|Publication number||US4340041 A|
|Application number||US 06/207,971|
|Publication date||Jul 20, 1982|
|Filing date||Jan 24, 1980|
|Priority date||Jan 24, 1979|
|Also published as||DE7901783U1, WO1983000619A1|
|Publication number||06207971, 207971, PCT/1980/8, PCT/DE/1980/000008, PCT/DE/1980/00008, PCT/DE/80/000008, PCT/DE/80/00008, PCT/DE1980/000008, PCT/DE1980/00008, PCT/DE1980000008, PCT/DE198000008, PCT/DE80/000008, PCT/DE80/00008, PCT/DE80000008, PCT/DE8000008, US 4340041 A, US 4340041A, US-A-4340041, US4340041 A, US4340041A|
|Original Assignee||Blanc Gmbh & Co.|
|Export Citation||BiBTeX, EndNote, RefMan|
|Patent Citations (7), Referenced by (53), Classifications (6), Legal Events (1)|
|External Links: USPTO, USPTO Assignment, Espacenet|
The invention relates to an articulate splint for surgical purposes, in particular, a knee splint, as used after operations on joints. Known knee splints consist substantially of two anchor bars which are fully or partially embedded in separate plaster of Paris casts on the thigh and the lower part of the leg and are joined to each other by a joint connection. With the anchor bars are set in the plaster of Paris they are arranged such that the joint of the knee splint comes to rest alongside the knee joint so that the axes of rotation of the splint joint and the knee joint register with each other.
In known knee splints, the anchor bars are directly hinged to each other. Since these knee splints consist of stainless steel and are consequently relatively expensive, the anchor bars are often chiselled out of the plaster of Paris after use so that the knee splints can be reused. There is, however, the danger of the knee splints being thereby damaged, more particularly bent, and after they are straightened again, the deformations may result in breakage when the knee splints are used again. Such a breakage can cause injury to the patient. Naturally the same problems arise when articulate splints are used on other joints of the body, such as elbow and finger joints.
The object underlying the invention is therefore to provide a high-quality articulate splint which is less expensive to use than the known joint splints of the above-described kind, even though the anchor bars are not chiselled out of the plaster of Paris on account of the aforementioned risks involved therein. This object is attained in accordance with the invention in that the joint and the anchor bars are constructed as separate parts and the joint is releasably connected to the anchor bars. The invention is based on the consideration that the joint is by far the most expensive part of a stainless steel articulate splint, and it is therefore, above all, the joint that should be made reusable, whereas the anchor bars of relatively simple construction can be thrown away as inexpensive parts with the plaster of Paris, more particularly, the plaster of Paris casts for the thigh and the lower part of the leg.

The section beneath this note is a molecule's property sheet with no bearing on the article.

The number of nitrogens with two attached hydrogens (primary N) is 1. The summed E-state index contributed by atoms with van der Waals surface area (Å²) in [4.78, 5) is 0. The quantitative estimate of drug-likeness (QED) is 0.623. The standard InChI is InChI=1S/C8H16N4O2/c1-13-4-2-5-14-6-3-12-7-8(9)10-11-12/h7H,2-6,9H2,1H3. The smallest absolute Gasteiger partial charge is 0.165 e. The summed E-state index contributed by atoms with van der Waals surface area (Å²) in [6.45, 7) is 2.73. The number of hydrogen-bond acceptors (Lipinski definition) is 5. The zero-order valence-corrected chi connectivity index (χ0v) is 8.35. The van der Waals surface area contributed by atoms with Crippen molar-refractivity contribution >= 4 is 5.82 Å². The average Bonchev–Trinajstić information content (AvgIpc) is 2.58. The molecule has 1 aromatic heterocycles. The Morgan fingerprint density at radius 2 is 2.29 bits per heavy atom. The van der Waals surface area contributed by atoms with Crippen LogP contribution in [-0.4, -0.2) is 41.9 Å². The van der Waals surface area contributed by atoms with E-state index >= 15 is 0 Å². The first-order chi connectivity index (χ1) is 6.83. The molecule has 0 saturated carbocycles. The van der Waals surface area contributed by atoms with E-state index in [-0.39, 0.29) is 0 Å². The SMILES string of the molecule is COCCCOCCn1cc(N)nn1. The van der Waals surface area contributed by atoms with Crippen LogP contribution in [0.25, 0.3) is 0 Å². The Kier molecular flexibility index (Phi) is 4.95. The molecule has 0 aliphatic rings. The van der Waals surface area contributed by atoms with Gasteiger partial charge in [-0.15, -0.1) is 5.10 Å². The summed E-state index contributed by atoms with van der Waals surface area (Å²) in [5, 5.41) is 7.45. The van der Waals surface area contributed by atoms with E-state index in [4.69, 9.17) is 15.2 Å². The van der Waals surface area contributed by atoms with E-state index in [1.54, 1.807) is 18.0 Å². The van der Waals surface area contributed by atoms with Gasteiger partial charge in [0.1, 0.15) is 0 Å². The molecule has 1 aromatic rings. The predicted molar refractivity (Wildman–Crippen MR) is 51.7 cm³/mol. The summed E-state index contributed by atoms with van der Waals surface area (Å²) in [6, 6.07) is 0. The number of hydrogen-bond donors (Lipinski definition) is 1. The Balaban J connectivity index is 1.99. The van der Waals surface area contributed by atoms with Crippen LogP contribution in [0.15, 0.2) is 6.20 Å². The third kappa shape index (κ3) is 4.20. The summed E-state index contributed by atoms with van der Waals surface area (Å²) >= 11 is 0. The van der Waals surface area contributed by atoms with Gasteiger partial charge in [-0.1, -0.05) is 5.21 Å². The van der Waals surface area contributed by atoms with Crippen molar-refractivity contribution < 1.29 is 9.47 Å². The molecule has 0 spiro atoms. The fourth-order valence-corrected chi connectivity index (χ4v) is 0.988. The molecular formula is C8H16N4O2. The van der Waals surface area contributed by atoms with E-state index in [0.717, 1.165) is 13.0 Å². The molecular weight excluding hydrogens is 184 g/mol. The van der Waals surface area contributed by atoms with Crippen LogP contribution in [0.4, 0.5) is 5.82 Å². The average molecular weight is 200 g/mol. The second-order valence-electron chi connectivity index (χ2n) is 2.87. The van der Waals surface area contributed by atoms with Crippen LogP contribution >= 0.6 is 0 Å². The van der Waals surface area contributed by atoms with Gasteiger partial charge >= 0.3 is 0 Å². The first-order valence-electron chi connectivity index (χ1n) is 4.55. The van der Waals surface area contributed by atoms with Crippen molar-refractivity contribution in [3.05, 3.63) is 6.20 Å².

A particularly simple releasable connection between the joint member and the anchor bars is obtainable by providing the joint with stubs joined to the anchor bars by screw connections. The stubs and the anchor bars can then overlap and be rigidly connected to one another by screws passing therethrough.
It is particularly advantageous for the stubs and the end regions of the anchor bars abutting the stubs to be bent in opposite directions from the plane extending perpendicular to the joint axis, as the joint and the connections between the stubs and the anchor bars which are thicker than the anchor bars themselves, do then not come into contact with the patient's body.
The joint of the known knee splints can only be secured in one angular position. Since the joint member of the articulate splint according to the invention can be reused and can therefore be of a somewhat more complex construction, the articulate splint in accordance with the invention enables fulfillment of a wish which has existed for a long time, namely that of providing the joint member with a detent mechanism which can be secured in several angular positions, so as to permit the patient's joint to be set at rest in various positions.